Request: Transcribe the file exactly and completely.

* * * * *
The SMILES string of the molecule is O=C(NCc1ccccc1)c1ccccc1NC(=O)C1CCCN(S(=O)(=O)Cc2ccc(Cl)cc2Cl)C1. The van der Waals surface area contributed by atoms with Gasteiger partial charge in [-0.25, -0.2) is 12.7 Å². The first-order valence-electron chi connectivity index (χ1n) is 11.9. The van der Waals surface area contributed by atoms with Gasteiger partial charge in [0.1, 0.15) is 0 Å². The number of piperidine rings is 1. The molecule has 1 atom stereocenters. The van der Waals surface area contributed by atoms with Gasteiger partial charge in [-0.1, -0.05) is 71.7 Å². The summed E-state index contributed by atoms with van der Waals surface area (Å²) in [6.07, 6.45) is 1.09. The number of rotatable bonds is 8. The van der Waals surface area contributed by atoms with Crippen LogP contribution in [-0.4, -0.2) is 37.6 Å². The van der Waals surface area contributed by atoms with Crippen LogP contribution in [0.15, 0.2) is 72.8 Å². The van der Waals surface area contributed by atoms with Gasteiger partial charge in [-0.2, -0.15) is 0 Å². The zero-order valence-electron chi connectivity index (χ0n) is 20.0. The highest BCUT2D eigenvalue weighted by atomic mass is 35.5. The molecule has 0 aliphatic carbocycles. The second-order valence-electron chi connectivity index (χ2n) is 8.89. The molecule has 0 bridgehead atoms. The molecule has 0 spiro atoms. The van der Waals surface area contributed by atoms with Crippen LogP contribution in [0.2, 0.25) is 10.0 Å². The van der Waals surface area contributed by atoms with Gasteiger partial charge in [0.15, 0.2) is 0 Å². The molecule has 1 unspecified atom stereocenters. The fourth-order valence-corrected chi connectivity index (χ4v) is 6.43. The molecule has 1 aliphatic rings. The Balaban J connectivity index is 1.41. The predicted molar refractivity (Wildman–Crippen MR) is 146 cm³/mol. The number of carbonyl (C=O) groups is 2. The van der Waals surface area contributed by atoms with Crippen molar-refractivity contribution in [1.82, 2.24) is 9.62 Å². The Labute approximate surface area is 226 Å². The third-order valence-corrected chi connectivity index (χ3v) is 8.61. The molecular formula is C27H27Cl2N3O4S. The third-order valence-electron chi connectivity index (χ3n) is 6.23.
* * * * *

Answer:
The SMILES string of the molecule is O=C(NCc1ccccc1)c1ccccc1NC(=O)C1CCCN(S(=O)(=O)Cc2ccc(Cl)cc2Cl)C1. The van der Waals surface area contributed by atoms with Gasteiger partial charge in [-0.25, -0.2) is 12.7 Å². The first-order valence-electron chi connectivity index (χ1n) is 11.9. The van der Waals surface area contributed by atoms with Gasteiger partial charge in [0.1, 0.15) is 0 Å². The number of piperidine rings is 1. The molecule has 1 atom stereocenters. The van der Waals surface area contributed by atoms with Gasteiger partial charge in [-0.1, -0.05) is 71.7 Å². The summed E-state index contributed by atoms with van der Waals surface area (Å²) in [6.07, 6.45) is 1.09. The number of rotatable bonds is 8. The van der Waals surface area contributed by atoms with Crippen LogP contribution in [-0.4, -0.2) is 37.6 Å². The van der Waals surface area contributed by atoms with Crippen LogP contribution in [0.15, 0.2) is 72.8 Å². The van der Waals surface area contributed by atoms with Gasteiger partial charge in [-0.2, -0.15) is 0 Å². The zero-order valence-electron chi connectivity index (χ0n) is 20.0. The highest BCUT2D eigenvalue weighted by atomic mass is 35.5. The molecule has 0 aliphatic carbocycles. The second-order valence-electron chi connectivity index (χ2n) is 8.89. The molecule has 0 bridgehead atoms. The molecule has 0 spiro atoms. The van der Waals surface area contributed by atoms with Crippen LogP contribution in [0.2, 0.25) is 10.0 Å². The van der Waals surface area contributed by atoms with Gasteiger partial charge in [0.15, 0.2) is 0 Å². The molecule has 1 unspecified atom stereocenters. The fourth-order valence-corrected chi connectivity index (χ4v) is 6.43. The molecule has 1 aliphatic rings. The Balaban J connectivity index is 1.41. The predicted molar refractivity (Wildman–Crippen MR) is 146 cm³/mol. The number of carbonyl (C=O) groups is 2. The van der Waals surface area contributed by atoms with Crippen molar-refractivity contribution in [1.82, 2.24) is 9.62 Å². The Labute approximate surface area is 226 Å². The third-order valence-corrected chi connectivity index (χ3v) is 8.61. The molecular formula is C27H27Cl2N3O4S. The third-order valence-electron chi connectivity index (χ3n) is 6.23.